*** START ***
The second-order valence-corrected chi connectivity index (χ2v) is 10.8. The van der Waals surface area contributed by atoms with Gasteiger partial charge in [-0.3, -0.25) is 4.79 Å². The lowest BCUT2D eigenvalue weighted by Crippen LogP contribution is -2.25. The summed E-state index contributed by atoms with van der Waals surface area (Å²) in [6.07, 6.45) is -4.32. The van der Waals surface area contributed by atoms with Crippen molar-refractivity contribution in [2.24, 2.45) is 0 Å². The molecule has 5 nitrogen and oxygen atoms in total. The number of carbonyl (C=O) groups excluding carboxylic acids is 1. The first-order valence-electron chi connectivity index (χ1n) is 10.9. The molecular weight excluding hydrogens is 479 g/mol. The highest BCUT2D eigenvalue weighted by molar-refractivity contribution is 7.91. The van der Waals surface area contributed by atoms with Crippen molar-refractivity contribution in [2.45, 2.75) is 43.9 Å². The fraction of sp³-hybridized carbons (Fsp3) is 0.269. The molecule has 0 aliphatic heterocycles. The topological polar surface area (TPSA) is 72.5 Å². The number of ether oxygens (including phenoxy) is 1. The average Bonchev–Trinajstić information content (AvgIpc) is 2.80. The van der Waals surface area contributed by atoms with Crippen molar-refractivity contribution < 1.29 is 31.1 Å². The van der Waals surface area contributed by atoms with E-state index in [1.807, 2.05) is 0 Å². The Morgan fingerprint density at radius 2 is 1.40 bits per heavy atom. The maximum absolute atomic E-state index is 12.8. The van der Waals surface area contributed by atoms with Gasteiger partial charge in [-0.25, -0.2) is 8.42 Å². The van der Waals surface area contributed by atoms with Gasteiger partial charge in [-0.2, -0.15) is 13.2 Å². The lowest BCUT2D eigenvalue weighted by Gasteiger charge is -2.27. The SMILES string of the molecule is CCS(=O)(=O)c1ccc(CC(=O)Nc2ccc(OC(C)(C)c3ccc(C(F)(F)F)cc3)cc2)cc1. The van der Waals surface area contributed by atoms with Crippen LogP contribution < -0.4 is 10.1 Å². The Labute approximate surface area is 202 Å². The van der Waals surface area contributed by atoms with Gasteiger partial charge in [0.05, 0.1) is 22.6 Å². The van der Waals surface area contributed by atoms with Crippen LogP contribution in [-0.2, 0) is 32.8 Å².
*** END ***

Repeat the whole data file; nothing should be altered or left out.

The second-order valence-corrected chi connectivity index (χ2v) is 10.8. The van der Waals surface area contributed by atoms with Gasteiger partial charge in [-0.3, -0.25) is 4.79 Å². The lowest BCUT2D eigenvalue weighted by Crippen LogP contribution is -2.25. The summed E-state index contributed by atoms with van der Waals surface area (Å²) in [6.07, 6.45) is -4.32. The van der Waals surface area contributed by atoms with Crippen molar-refractivity contribution in [2.24, 2.45) is 0 Å². The molecule has 5 nitrogen and oxygen atoms in total. The number of carbonyl (C=O) groups excluding carboxylic acids is 1. The first-order valence-electron chi connectivity index (χ1n) is 10.9. The molecular weight excluding hydrogens is 479 g/mol. The highest BCUT2D eigenvalue weighted by molar-refractivity contribution is 7.91. The van der Waals surface area contributed by atoms with Crippen molar-refractivity contribution in [2.45, 2.75) is 43.9 Å². The fraction of sp³-hybridized carbons (Fsp3) is 0.269. The molecule has 0 aliphatic heterocycles. The topological polar surface area (TPSA) is 72.5 Å². The number of ether oxygens (including phenoxy) is 1. The average Bonchev–Trinajstić information content (AvgIpc) is 2.80. The van der Waals surface area contributed by atoms with Crippen molar-refractivity contribution < 1.29 is 31.1 Å². The van der Waals surface area contributed by atoms with E-state index in [1.807, 2.05) is 0 Å². The Morgan fingerprint density at radius 2 is 1.40 bits per heavy atom. The maximum absolute atomic E-state index is 12.8. The van der Waals surface area contributed by atoms with Gasteiger partial charge in [-0.25, -0.2) is 8.42 Å². The van der Waals surface area contributed by atoms with Gasteiger partial charge in [-0.2, -0.15) is 13.2 Å². The lowest BCUT2D eigenvalue weighted by Gasteiger charge is -2.27. The SMILES string of the molecule is CCS(=O)(=O)c1ccc(CC(=O)Nc2ccc(OC(C)(C)c3ccc(C(F)(F)F)cc3)cc2)cc1. The van der Waals surface area contributed by atoms with Crippen LogP contribution < -0.4 is 10.1 Å². The Labute approximate surface area is 202 Å². The van der Waals surface area contributed by atoms with Gasteiger partial charge in [0.05, 0.1) is 22.6 Å². The van der Waals surface area contributed by atoms with Crippen LogP contribution in [-0.2, 0) is 32.8 Å².